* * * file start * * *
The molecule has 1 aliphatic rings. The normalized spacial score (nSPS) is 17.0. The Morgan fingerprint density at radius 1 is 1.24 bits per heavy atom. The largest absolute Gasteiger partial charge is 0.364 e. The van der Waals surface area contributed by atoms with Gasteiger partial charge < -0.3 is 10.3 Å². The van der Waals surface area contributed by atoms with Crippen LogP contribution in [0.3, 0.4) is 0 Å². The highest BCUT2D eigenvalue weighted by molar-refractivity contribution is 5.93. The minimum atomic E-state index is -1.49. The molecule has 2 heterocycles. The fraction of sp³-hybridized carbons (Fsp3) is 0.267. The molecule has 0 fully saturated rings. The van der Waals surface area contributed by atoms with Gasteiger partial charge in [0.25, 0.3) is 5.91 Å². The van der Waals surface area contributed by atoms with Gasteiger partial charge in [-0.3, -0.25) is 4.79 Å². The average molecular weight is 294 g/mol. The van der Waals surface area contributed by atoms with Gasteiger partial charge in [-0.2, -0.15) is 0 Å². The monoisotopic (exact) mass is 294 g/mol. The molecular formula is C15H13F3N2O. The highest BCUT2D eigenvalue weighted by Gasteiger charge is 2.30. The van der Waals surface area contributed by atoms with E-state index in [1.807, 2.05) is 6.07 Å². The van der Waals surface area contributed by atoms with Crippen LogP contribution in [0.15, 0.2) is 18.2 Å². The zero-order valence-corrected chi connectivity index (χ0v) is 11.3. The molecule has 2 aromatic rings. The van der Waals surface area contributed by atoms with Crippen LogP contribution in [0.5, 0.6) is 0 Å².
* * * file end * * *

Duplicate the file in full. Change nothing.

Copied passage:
The molecule has 1 aliphatic rings. The normalized spacial score (nSPS) is 17.0. The Morgan fingerprint density at radius 1 is 1.24 bits per heavy atom. The largest absolute Gasteiger partial charge is 0.364 e. The van der Waals surface area contributed by atoms with Gasteiger partial charge < -0.3 is 10.3 Å². The van der Waals surface area contributed by atoms with Crippen LogP contribution in [0.3, 0.4) is 0 Å². The highest BCUT2D eigenvalue weighted by molar-refractivity contribution is 5.93. The minimum atomic E-state index is -1.49. The molecule has 2 heterocycles. The fraction of sp³-hybridized carbons (Fsp3) is 0.267. The molecule has 0 fully saturated rings. The van der Waals surface area contributed by atoms with Gasteiger partial charge in [0.25, 0.3) is 5.91 Å². The van der Waals surface area contributed by atoms with Gasteiger partial charge in [-0.3, -0.25) is 4.79 Å². The average molecular weight is 294 g/mol. The van der Waals surface area contributed by atoms with Gasteiger partial charge in [-0.2, -0.15) is 0 Å². The monoisotopic (exact) mass is 294 g/mol. The molecular formula is C15H13F3N2O. The highest BCUT2D eigenvalue weighted by Gasteiger charge is 2.30. The van der Waals surface area contributed by atoms with E-state index in [1.807, 2.05) is 6.07 Å². The van der Waals surface area contributed by atoms with Crippen LogP contribution in [0.15, 0.2) is 18.2 Å². The zero-order valence-corrected chi connectivity index (χ0v) is 11.3. The molecule has 2 aromatic rings. The van der Waals surface area contributed by atoms with Crippen LogP contribution in [0.5, 0.6) is 0 Å².